This imbalance impacts productivity on the field to a large degree. A report from FAO (PDF) shows that the yield gap in agriculture, between men and women, averages around 20–30 percent and most research finds that the gap is due to differences in resource use.

Men could also more easily travel into town and purchase what they needed, while the women stayed in the household taking care of children, fetching water, and other duties preventing them from moving too far.

Read more: How farmers' gender-based differences hamper climate adaptation

Tackling the distrust for climate information

Gender also impacted how the villagers received climate information. About 80 per cent of the men listened to the radio, as compared to only 20 per cent of the women. Men were therefore able to receive important climate data and information, whereas women had to rely on indigenous technical knowledge related to weather and  farming techniques.

Read also: Pilot radio project tunes in to what farmers have to say

What was interesting was the lack of trust, from both men and women, in the information they received via radio and text messages. The majority of farmers felt that the information lacked accuracy and clarity, and could not be trusted for important on-farm decisions, the paper concludes.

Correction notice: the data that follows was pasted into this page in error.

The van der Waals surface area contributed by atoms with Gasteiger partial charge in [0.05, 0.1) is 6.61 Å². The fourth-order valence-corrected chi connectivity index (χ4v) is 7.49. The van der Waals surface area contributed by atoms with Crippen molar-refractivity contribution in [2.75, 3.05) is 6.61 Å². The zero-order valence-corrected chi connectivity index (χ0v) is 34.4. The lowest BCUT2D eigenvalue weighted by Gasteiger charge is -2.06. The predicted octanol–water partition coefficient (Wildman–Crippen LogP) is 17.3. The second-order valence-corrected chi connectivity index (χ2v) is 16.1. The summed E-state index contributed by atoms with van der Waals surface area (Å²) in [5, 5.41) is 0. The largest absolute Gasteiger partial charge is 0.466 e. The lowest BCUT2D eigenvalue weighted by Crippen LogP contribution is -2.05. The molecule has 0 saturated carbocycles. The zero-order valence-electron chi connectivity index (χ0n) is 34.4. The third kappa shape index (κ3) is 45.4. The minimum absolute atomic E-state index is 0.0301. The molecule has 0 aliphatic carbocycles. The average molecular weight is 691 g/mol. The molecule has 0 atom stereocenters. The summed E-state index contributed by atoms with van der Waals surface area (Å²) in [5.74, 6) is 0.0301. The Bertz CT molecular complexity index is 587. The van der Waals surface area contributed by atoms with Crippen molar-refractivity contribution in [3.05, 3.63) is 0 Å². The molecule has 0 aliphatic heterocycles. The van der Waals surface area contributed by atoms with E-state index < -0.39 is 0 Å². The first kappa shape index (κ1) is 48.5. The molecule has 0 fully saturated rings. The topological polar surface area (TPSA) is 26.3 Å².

Say it out loud!

Both the men and women say what’s needed is location-specific information distributed in the local language - as not everyone understands English.  

The women made a priority list of potential channels to disburse the more locally adapted information, where megaphones was put as the number one channel. A megaphone would overcome some of the immediate obstacles facing women and young females, such as joining official meetings or other activities where climate information is disbursed. It would also mean that women wouldn’t have to rely on radios, which in some instances they can’t access, afford or, also, can’t get a good connection for, while out in the fields. Other channels included using farmers’ organisations, recieving information via school children and village leaders.

It could make all the difference to say it out loud, instead of relying only on radio waves and new technology. Sometimes, simple technology goes a long way!

At the same time, improving the messages delivered via radio and SMS should also be made a priority, as especially text messages have shown to have great potential in delivering good climate information to farmers.

Read also: Cell phones connect farmers to a food secure future

Download Working Paper: Using a gender lens to explore farmers’ adaptation option in the face of climate change: Results of a pilot study in Uganda.  Kyazze, F.B., Owoyesigire, B., Kristjanson, P., Chaudhury, M. 2012. CCAFS Working paper 26.

Download Training Manual: Training Guide for Gender and Climate Change Research in Agriculture and Food Security for Rural Development

Written by Cecilia Schubert, Communications Assistant at CCAFS Coordinating Unit. Want to learn more about our gender work? Read our gender-brief and follow us on Twitter and Facebook for updates. You can also visit our site dedicated to gender: www.ccafs.cgiar.org/gender